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L.A. school system poised to hire senior Gates Foundation official [Updated]

Los Angeles Unified School District officials are poised to bring in a senior administrator from the influential Gates Foundation to help run the nation’s second-largest school system, a senior district official confirmed.

[Updated at 12:50 p.m.: In a closed session, the Board of Education has just voted to hire John Deasy as deputy superintendent. Details about his contract will be released shortly, a district spokesman said.]

The choice of John Deasy, scheduled for a vote Tuesday by the district's Board of Education, already has resulted in a complication. The school board’s vice president, Yolie Flores, recently accepted a job funded by the foundation and, therefore, won’t be voting on Deasy’s hiring.

Deasy is being considered for deputy superintendent in the LAUSD. That job’s previous holder was Ramon C. Cortines who, within a year, moved up to the top job in December 2008. Since then, Cortines, 77, has worked without a senior deputy, partly as an acknowledgment of the district’s ongoing budget woes.

Deasy’s hiring is likely to launch speculation that he could succeed Cortines, who is not expected to stay more than another two years.

In recent months, the aide most closely resembling a top deputy has been Matt Hill, who reports to Cortines on some of the district’s central and most sensitive reform efforts. Hill’s salary is privately funded by the locally based Broad Foundation.  And some of Hill’s lieutenants are funded by the private Wasserman Foundation, also based locally.

All three foundations have focused heavily on changing how teachers are evaluated. Such efforts have been viewed with suspicion by the leadership of United Teachers Los Angeles, the district’s teachers union, as have similar-themed initiatives advanced by Flores. Union leaders said they distrust test-score-based evaluation and oppose the elimination of seniority protections.

Flores announced this month that she would not seek a second four-year term. Instead, she’ll head a nonprofit focused on teacher effectiveness, with startup funding of $3.5 million from the Seattle-based Gates Foundation.  During the final year of her term, she’ll work part-time for the as-yet unnamed entity at a salary of $144,000.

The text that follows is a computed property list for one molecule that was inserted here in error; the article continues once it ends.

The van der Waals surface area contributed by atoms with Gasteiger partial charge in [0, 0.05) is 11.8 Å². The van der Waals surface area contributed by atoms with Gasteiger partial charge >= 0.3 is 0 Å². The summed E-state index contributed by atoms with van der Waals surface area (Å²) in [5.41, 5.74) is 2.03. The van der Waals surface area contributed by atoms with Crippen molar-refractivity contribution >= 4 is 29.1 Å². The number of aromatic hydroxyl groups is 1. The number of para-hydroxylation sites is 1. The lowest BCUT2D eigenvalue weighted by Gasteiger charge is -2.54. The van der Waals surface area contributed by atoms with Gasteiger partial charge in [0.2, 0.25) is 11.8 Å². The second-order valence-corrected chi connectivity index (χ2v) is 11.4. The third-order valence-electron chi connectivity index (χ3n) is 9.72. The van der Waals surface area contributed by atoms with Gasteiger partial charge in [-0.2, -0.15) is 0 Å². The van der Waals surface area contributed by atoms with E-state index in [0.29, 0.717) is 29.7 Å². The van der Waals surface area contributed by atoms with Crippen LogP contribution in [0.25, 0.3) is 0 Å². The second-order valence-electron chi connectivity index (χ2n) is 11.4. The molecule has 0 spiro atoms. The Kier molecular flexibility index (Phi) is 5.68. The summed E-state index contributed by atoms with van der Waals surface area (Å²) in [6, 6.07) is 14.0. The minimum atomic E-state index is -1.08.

“I now have the opportunity to lead a new education-advocacy organization that will focus on supporting efforts to assist and improve teaching here in Los Angeles and in other schools districts in Pennsylvania, Tennessee and Florida,” she said in a release announcing her move.

The Gates Foundation is funding efforts in those states to develop teacher-evaluation systems that are at least partly based on student test scores. A consortium of five local charter-school management organizations received a $60-million grant for that purpose in November. Only in L.A. did the money go to independently managed charter schools rather than the school district.

At last week’s school board meeting, one of these organizations, the Alliance for College-Ready Public Schools, had business before the board. The charters for three of its schools were up for renewal.

Flores recused herself on the matter, officials said.

Whether she needed to take that step is debatable. The vote on the charters had no direct effect on either her new employment or the Gates Foundation, but Flores said in a recent interview that she intended to exercise caution.

“I do want to be extra certain that there is no conflict of interest as I finish my term on the board,” she said. “I will also take into consideration any perceived conflict.”

One senior official, who could not be quoted because he was not speaking for the school system, said there could be potential conflict questions “on everything related to teacher effectiveness and contract/seniority reforms.”

In an interview, Cortines said Flores made it clear she would not vote on the decision to employ Deasy.